Gov. Pat McCrory and leaders of North Carolina physician organizations tried Wednesday to get the governor’s Medicaid overhaul plan back in front of the legislature after the state Senate essentially rejected his idea.
Standing next to more than 30 doctors in their traditional white coats, McCrory said the proposal developed by his administration is the best way to bring budget predictability to Medicaid and improve patient care.
“We cannot wait any longer to begin steps to reform our Medicaid system in North Carolina,” McCrory said outside the Executive Mansion, where inside he had earlier hosted about 150 medical professionals to discuss his plan.
Doctors and hospital groups back the idea of “accountable care organizations” developed after months of meetings by an advisory board. Hospital and doctor networks would share in Medicaid savings and cost overruns. Patient health and administrative efficiencies also would play roles in calculating the organization’s windfalls or payments.
Senate Republicans don’t believe the organizations will generate enough savings for the state and would fail to apply to other medical treatments, such as mental health coverage.
The Senate budget directs the Department of Health and Human Services to stop working on the model and start over. It also said Medicaid ultimately will be removed from the agency.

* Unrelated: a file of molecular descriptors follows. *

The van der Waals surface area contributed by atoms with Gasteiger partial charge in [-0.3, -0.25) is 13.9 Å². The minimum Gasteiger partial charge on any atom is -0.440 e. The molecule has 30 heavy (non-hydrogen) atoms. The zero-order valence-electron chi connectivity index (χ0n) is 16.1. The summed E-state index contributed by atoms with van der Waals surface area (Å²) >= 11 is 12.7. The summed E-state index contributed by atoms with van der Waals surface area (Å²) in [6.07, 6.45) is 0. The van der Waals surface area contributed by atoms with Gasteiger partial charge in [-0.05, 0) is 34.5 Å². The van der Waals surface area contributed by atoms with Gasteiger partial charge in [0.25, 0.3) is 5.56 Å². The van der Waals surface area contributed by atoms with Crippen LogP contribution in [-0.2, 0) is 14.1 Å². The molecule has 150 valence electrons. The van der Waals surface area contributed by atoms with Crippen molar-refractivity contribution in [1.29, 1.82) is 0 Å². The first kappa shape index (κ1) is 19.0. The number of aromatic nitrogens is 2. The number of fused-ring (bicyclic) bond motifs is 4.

A key senator on health issues said it was possible the final product could mean an outside managed care organization would oversee Medicaid, which serves 1.8 million people and spends $13 billion in state and federal funds. Medical trade groups say that kind of model could harm patients with less care in the name of improving profits.
“For the life of me I cannot understand why anyone would want to destroy all this good work and start over with a managed care approach that’s been tried and failed in so many places,” said Dr. Bill Dennis of Henderson, president of the North Carolina Academy of Family Physicians.
The House is developing its budget, which is still slated to be voted on by the end of next week. Republicans in the chamber have been more open to McCrory’s idea but have cautioned against approving any dramatic Medicaid change this year.
The accountable care organizations are expected to generate savings equal to 3 percent of the Medicaid budget when fully implemented, the agency estimates. But McCrory said “right now we don’t have any savings.”
Earlier Wednesday, about 20 people seeking to expand Medicaid to more of the working poor under the federal health care overhaul gathered outside the Legislative Building. They planned to deliver a petition to House Speaker Thom Tillis, R-Huntersville, which they say contained the names of 25,000 people seeking the expansion.
The General Assembly and McCrory passed a law last year preventing the expansion, saying at the time that Medicaid wasn’t prepared to handle hundreds of thousands of additional patients. They also said they couldn’t trust the federal government to keep paying the overwhelming share of the costs over time.
Belhaven’s Pungo Hospital, which serves many low-income residents in far Eastern North Carolina, is facing closure. Belhaven Mayor Adam O’Neal said an influx of Medicaid dollars could help prevent the closure.
“Hospitals in rural North Carolina struggle anyway,” O’Neal said, adding that “instead of getting extra revenues, which would make local hospitals stronger, we’re actually getting less revenues than before, and making them weaker.”